Maintain Indoor Relative Humidity

A dehumidification system gives you more control of your home's comfort level.

Every time we cook, bathe, shower or breathe, we increase the amount of moisture in the air; when these activities occur indoors, we raise the humidity level inside our home. Humidity is the amount of water vapor in the air; it makes the air feel wet and clammy or smell musty. During a hot summer day, humidity makes the air feel even warmer, since it prevents sweat from evaporating from the skin, undermining the body's way of staying cool.

Relative humidity is the amount of water the air contains compared to the amount it could contain at a specific temperature. When the relative humidity is 100 percent, the air is retaining the most moisture possible at that temperature without precipitation. Most of us feel comfortable inside our home when the relative humidity remains between 30 and 60 percent. When the indoor humidity level is below 30 percent, the air is too dry, which can harm both a home's structural integrity and the homeowners' health. Conversely, when the level is above 60 percent, the air is too wet, which is also harmful to both the home and the homeowners. Excess humidity is a breeding ground for mold, pests and rot in homes and is more likely to cause heatstroke, heat exhaustion, headaches and dehydration than a less humid atmosphere.

To combat a high humidity level inside the home, many homeowners run the air conditioning unit. While air conditioning can reduce the humidity level, the result is high energy bills and a cold and uncomfortable living space. Rather than using air conditioning, homeowners and builders can have a whole-house dedicated dehumidification system installed. This type of system operates using the home's central air distribution system. A dehumidification system can be programmed to maintain specific humidity levels, giving homeowners the ability to customize the comfort level of their home.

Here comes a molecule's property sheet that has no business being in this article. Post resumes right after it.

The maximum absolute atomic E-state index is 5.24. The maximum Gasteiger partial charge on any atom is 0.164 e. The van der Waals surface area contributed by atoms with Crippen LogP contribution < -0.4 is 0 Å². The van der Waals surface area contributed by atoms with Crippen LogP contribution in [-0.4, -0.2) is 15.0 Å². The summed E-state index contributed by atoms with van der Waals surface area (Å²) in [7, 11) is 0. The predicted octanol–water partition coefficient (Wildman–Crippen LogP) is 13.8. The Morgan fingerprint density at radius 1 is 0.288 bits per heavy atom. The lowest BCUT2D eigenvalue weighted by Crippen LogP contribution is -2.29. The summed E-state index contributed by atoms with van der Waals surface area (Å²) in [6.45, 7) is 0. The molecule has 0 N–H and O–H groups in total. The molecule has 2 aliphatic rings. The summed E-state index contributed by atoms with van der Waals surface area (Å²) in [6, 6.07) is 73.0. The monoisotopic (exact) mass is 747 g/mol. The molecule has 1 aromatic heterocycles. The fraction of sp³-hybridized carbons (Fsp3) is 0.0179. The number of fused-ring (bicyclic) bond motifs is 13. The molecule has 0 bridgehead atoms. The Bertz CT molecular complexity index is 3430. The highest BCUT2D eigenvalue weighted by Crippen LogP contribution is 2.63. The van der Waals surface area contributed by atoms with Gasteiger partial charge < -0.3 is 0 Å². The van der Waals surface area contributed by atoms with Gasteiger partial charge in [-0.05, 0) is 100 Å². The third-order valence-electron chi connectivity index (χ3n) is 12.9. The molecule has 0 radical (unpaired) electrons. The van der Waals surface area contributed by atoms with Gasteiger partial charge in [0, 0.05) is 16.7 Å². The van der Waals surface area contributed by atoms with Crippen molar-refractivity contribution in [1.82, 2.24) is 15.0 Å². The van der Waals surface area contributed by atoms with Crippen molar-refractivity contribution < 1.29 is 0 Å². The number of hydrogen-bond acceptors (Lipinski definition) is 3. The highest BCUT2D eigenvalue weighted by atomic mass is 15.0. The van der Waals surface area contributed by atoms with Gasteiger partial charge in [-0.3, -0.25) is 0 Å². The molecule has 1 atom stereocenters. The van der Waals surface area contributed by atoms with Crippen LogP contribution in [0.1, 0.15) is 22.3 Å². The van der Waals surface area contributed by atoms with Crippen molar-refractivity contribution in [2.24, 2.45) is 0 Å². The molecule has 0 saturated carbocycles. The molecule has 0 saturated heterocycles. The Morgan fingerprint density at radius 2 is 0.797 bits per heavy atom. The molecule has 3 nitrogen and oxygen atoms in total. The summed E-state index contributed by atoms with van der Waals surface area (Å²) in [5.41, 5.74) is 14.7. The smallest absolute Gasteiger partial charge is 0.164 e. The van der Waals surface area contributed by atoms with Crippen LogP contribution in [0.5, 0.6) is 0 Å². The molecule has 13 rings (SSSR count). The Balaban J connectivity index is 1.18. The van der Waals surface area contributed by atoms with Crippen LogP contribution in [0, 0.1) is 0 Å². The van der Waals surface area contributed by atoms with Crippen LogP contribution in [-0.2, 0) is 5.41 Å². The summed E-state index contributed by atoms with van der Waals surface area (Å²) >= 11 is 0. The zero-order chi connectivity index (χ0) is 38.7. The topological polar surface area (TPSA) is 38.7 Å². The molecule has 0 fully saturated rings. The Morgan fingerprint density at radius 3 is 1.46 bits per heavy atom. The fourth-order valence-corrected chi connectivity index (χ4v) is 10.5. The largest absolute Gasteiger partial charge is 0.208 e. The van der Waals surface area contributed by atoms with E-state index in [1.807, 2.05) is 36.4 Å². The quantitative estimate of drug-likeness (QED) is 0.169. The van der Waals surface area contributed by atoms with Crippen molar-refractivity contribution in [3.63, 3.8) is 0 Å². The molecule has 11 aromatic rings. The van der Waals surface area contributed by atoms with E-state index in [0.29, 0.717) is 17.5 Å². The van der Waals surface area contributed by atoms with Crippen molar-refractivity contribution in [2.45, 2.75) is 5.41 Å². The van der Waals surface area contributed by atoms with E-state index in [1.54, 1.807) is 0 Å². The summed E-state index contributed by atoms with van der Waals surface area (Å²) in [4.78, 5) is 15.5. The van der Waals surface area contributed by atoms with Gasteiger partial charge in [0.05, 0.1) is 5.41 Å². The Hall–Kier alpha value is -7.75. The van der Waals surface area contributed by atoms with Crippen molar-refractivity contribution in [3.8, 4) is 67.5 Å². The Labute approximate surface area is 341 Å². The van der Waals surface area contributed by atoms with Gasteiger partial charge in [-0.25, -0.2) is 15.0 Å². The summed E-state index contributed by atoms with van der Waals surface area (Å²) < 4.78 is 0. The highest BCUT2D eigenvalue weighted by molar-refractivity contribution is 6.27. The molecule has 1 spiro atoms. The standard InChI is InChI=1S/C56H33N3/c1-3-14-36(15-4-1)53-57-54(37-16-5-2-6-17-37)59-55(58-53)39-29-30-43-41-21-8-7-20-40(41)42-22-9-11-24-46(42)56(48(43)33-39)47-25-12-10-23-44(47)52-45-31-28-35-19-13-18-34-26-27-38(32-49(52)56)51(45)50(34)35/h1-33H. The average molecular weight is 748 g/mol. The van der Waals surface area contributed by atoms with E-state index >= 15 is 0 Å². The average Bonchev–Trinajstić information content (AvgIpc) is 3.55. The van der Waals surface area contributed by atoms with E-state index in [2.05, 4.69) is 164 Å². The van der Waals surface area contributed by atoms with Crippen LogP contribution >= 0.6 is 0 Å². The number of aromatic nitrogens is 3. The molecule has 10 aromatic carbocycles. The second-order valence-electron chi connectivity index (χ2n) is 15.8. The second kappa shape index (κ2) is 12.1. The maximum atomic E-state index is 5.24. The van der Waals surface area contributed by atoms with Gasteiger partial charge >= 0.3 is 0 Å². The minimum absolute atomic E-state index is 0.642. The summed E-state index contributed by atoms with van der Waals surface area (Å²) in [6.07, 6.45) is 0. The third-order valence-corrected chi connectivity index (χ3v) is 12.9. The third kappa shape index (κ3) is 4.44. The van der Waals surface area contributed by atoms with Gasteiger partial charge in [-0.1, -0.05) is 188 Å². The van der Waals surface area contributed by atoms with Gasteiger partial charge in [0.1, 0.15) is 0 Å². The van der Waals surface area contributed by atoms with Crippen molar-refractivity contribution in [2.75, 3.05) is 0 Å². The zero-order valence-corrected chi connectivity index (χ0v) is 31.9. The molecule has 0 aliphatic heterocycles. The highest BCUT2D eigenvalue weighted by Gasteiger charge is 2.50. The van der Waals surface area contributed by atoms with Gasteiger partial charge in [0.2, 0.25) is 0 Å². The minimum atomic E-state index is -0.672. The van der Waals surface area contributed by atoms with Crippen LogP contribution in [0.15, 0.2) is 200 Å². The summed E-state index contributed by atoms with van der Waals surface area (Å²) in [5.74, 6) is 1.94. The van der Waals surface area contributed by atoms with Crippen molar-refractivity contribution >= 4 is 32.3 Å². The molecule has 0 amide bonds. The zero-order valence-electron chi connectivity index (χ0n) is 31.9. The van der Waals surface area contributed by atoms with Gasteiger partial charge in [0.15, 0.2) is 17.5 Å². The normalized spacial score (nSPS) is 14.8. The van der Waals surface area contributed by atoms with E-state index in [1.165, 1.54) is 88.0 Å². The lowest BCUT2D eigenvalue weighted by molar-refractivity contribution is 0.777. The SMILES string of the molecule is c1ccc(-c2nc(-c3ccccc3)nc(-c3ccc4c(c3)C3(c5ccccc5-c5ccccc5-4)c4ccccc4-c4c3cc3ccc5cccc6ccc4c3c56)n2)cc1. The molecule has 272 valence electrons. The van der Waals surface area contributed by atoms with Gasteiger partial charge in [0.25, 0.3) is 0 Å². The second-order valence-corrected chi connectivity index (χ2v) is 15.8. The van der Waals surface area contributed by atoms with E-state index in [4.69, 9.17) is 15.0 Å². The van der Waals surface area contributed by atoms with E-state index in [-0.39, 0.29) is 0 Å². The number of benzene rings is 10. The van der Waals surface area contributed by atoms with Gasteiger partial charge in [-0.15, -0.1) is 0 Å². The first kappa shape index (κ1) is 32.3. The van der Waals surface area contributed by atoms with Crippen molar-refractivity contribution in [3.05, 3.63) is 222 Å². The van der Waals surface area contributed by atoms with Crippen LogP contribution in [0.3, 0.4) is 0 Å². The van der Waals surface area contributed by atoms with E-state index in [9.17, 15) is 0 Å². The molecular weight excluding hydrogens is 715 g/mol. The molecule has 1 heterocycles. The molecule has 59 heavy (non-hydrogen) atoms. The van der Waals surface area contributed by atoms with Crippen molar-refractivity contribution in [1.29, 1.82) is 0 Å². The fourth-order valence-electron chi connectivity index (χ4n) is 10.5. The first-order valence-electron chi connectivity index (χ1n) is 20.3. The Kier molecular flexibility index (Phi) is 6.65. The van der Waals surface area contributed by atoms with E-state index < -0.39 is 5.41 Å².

Whole-house dehumidification systems can be installed in both new and existing homes. Here are a few points to keep in mind when considering installing dedicated dehumidification systems:

  • Choose a dehumidification system that has built-in fan cycling. This feature will keep the humidity and temperature balance steady throughout the home instead of in just one room. It will also minimize hot and cold spots and improve the overall air quality.

  • Look for a dehumidification system that has the capacity to remove up to 90 pints of moisture per day from the air. For builders, a high-capacity system will provide for the flexibility of using the system in a wide variety of homes.

Keep Reading

Next Up

Alternative HVAC Systems

Pellet stoves and furnaces are hot, but there are other keen ideas for getting the most out of your heating and cooling systems.

Types of HVAC Systems

Split systems, mini-splits, furnaces and boilers are just a few of the choices for your home.

10 Key Features of HVAC Systems

Here's what you need to know when it comes to heating and cooling systems.

Stopping Air Leaks in HVAC Systems

With energy loss through HVAC ducts running 30 percent or more, it is well worth the time and effort to track down and repair the leaks.

Consider a Split HVAC System

A split HVAC system or ductless heat pump may be the best way to heat and cool your new space

Replace Old Heating and Air Unit With New Efficient HVAC System

A superior HVAC unit balances humidity and boosts efficiency.

Plan a Whole-Home AV System

Planning a house-wide audio and video system? This guide will get you started on the path to music and video, everywhere.

Home Theater Audio Systems

Get expert tips and ideas for choosing receivers and speakers for your home theater.

10 Home Maintenance Tips for Spring

A certified home inspector shares 10 home-maintenance tips for spring.

Follow Us Everywhere

Join the party! Don't miss HGTV in your favorite social media feeds.